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Amicable Dispute Resolution in the European Legal Tradition

book cover

ADR in the European Legal Tradition

A new book  Amicable Dispute Resolution in the European Legal Tradition by Dmitry Davydenko published in October 2013 contains an in-depth study of the history of private disputes’ amicable settlement in Europe.

The book contains a comparative law study but it also looks at amicable dispute resolution (ADR) from legal anthropology and legal sociology perspectives. The book is in Russian (with a short summary in English). The author bases his research on numerous sources in Russian, English, French, Italian and German languages.

The geographical scope of the book covers mostly Western European countries, including the United Kingdom. Law and practice of amicable dispute resolution in primitive societies, as well as in ancient Greece, Rome and Judea, Medieval Europe, Industrial Age and in post-industrial society.

Dr Davydenko refers to numerous examples related to private dispute settlement to illustrate his conclusions such as:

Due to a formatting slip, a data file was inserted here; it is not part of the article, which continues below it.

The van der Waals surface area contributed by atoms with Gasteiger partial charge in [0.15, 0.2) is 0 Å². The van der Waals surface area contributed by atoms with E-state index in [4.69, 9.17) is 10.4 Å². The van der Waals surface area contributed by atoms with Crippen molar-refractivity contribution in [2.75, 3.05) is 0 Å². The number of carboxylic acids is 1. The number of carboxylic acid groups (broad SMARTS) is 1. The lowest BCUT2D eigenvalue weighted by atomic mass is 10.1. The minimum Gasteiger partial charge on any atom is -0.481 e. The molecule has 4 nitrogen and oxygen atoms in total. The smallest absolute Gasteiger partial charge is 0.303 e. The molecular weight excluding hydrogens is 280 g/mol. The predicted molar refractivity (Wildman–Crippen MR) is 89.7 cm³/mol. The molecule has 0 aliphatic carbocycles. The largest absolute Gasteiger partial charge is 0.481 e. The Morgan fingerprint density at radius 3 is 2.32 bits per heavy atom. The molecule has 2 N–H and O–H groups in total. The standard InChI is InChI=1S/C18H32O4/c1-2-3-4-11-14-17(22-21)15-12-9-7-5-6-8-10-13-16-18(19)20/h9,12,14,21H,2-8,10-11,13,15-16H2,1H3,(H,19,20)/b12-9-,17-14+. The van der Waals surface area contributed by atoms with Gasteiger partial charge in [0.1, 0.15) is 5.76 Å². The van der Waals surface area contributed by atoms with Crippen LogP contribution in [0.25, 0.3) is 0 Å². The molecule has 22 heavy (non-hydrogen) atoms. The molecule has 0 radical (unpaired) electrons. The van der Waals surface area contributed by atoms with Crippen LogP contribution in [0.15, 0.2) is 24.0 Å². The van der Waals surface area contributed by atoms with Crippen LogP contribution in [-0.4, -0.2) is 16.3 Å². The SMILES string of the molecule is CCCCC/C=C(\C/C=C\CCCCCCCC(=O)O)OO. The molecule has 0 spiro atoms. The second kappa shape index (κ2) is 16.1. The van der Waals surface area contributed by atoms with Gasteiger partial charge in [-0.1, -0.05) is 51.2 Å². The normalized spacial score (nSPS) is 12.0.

• Ancient Greeks considered that the goddess of Peace was the mother of god of Wealth and the daughter of Themis, goddess of Justice
  • In ancient times mediation and arbitration formed a single dispute resolution procedure consisting of a ‘dialogue’ (negotiations) and, where necessary, a ‘crisis’ (an award). Also, reaching a settlement agreement after the arbitral awards was a common practice
  • Greek philosopher Socratus authored many question-posing techniques mediators have in their toolkit nowadays
  • Roman law penalized abusive, frivolous and vexatious claims
  • Since Middle Ages many European courts consistently practiced special ‘conciliation days’  (‘dies amori’), completely reserved for conciliation of the parties
  • First French Constitution prescribed compulsory  mediation and conciliation as prerequisites for hearing of the disputes by the state courts.

The treatise examines the origin and evolution of amicable settlement of disputes. The author argues that in fact the ability to amicably settle disputes and differences once set humans apart from the natural world.

The book describes the tendencies and the prospects of conciliatory procedures. On the basis of the research presented in the book, Dr Davydenko formulates a universal legal principle he defines as favor conciliationis or favor paci: favourising conciliation among disputing parties.

Table of contents and summary of the book are available online  in Russian and English.

Full text of the book is available through the website of the Infotropic Media publishing house.

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